I guess not why this man was a Yorkist. The other party was natural to the inhabitants of North Wales, where the proud Duke of Somerset had married a daughter of his to the son of Owen Tudor by the Princess Katherine of France; another of whose sons, Fychan Tudor de Beraine, married his son to Jasper the Earl of Pembroke's daughter.f These were immediate parents to the father of Katherine de Berayne by Constance d'Aubigné, Dame d'Honneur to Anne de Bretagne. She brought him this one only child, an heiress who was ward to Queen Elizabeth, and in her fifteenth year married, with her Majesty's consent, to Sir John Salusbury,t of Llewenney Hall, eldest of fourteen children. After his demise fair Katherine gave her hand to Sir Richard Clough, the splendid merchant, mentioned in a note to “ Retrospection,” I whose daughter inherited Bachygraig, and married Roger Salusbury, youngest brother of Sir John, first husband to her mother. He quarrelling with the House of Lleweney, tore down the Lion and set it on his wife's seat called Bachygraig, where it stood, newly gilt by Mr. Piozzi, two years ago (1813).
* See “ British Synonymy,” Vol. II. p. 218. – Mrs. P. † See “ Retrospection," Vol. I. p. 446. – Mrs. P. # Vol. II. p. 155.
My father was lineally descended from this pair, and died possessed of dear old Bachygraig, while Sir John Salusbury's family soon finished in a daughter Hester, who, marrying Sir Robert Cotton of Combermere, gave him, and all her progeny by him, the name of Salusbury Cotton. She was immediate grandame to my dear mother; and thus in your little friend the two families remain united.
Will it amuse you to be told that Katherine de Berayne, after Sir Richard Clough’s death, married Maurice Wynne, of Gwydir, whose family and fortune merged in that of the Berties? He was not, however, her last husband. She wedded Thelwall, of Plasyward, after she was quite an old woman. But the Berayne estate she left to my mother's great-grandfather, as heir to her first husband, Sir John Salusbury of Lleweney. My uncle sold it to Lord Kirkwall's father.*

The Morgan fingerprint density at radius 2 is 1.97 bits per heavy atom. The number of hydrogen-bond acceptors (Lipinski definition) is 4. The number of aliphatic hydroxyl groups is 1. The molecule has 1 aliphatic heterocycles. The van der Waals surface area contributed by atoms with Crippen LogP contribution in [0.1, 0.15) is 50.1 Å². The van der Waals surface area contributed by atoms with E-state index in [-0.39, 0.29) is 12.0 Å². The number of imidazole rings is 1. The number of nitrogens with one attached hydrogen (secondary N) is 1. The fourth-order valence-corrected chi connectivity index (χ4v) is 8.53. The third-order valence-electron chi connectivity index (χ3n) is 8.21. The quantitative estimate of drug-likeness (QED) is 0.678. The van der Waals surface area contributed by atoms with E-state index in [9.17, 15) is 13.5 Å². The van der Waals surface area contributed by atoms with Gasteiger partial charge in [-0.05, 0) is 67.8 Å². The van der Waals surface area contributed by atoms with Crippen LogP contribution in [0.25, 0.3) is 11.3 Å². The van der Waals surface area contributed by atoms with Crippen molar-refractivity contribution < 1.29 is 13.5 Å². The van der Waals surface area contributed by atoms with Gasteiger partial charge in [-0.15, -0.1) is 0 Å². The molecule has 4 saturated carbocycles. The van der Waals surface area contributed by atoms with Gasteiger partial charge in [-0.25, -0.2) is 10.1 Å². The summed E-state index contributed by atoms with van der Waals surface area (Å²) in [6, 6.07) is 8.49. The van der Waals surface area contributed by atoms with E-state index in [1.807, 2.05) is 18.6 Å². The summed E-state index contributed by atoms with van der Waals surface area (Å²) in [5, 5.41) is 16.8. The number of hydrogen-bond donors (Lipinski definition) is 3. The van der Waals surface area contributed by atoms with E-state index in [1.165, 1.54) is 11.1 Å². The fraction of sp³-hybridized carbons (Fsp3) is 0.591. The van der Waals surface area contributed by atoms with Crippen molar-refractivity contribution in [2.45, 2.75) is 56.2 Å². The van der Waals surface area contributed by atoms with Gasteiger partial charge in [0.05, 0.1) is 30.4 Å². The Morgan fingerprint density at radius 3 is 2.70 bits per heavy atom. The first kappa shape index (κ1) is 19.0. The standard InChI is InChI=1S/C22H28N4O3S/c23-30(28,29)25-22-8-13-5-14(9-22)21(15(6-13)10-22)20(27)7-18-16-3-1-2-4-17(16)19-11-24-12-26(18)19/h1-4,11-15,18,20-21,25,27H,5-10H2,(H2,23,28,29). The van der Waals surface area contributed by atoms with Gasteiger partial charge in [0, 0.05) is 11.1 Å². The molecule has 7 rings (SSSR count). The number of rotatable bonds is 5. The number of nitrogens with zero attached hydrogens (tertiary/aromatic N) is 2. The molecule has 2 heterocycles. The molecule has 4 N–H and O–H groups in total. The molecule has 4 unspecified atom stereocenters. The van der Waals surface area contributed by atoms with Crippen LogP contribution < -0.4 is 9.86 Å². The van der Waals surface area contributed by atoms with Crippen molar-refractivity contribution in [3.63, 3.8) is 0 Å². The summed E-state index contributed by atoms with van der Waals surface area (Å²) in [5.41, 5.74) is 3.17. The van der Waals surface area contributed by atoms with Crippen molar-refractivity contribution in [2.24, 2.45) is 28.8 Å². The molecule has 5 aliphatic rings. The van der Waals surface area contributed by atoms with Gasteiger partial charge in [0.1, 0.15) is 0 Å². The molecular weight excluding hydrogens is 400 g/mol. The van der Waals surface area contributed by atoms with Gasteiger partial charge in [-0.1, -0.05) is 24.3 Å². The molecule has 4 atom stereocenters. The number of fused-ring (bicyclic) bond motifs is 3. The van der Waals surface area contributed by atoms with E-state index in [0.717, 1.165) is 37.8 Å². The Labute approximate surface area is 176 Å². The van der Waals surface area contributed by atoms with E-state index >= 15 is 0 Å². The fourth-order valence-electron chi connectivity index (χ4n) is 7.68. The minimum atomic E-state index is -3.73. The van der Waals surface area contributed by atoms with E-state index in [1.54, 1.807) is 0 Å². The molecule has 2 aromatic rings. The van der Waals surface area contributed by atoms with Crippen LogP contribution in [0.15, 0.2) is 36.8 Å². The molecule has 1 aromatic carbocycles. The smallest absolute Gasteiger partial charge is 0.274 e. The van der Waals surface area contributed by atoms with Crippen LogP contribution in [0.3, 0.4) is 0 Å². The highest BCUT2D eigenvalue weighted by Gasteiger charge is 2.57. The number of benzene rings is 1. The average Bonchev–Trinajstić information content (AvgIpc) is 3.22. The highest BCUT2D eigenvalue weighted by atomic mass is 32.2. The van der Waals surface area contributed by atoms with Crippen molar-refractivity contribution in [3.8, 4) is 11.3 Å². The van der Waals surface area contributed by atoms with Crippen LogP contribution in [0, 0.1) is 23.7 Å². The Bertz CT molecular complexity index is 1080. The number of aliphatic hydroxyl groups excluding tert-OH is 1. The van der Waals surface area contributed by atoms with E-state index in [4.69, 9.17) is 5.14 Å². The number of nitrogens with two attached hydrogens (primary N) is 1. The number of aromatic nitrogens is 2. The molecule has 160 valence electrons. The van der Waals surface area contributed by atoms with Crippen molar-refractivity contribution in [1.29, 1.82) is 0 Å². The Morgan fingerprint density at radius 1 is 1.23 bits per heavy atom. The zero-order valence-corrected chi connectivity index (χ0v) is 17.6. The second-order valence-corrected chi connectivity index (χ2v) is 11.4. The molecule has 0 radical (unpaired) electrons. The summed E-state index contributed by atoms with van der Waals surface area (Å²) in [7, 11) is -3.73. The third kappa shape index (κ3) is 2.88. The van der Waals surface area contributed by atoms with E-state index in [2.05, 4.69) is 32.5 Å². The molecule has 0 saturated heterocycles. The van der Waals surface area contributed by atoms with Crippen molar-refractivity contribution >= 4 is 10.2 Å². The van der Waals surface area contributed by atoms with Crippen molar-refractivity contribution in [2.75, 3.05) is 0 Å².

But it will bring matters nearer home to tell you that my mother, who had £10,000, an excellent fortune in those days, besides an annuity for her mamma's life of £125 per annum, who was living gayly with her brother, Sir Robert Salusbury Cotton, and his wife, Lady Betty Tollemache, refused all suitors attracted by her merits and beauty for love of her rakish cousin, John Salusbury of Bachygraig. He, unchecked by care of a father, who died during the infancy of his sons, ran out the estate completely to nothing. So completely that the £10,000 would scarcely pay debts and furnish them out a cottage in Caernarvonshire, where — after two or three dead things — I was born alive, and where they were forced by circumstances to remain, till my grandmother Lucy Salusbury — an exemplary creature - should die, and leave thein free at least to mortgage or to sell,
* Lord Kirkwall sold the property to the Rev. Edward Hughes, whose son, William Lewis Hughes, the present possessor, was created Baron Dinorben, in 1831, of Kinmel Park, Denbighshire. The house was burnt down in 1840. — Sir J. F. Lord Dinorben was succeeded in his estates by his nephew, Hugh Robert Hughes, Esq.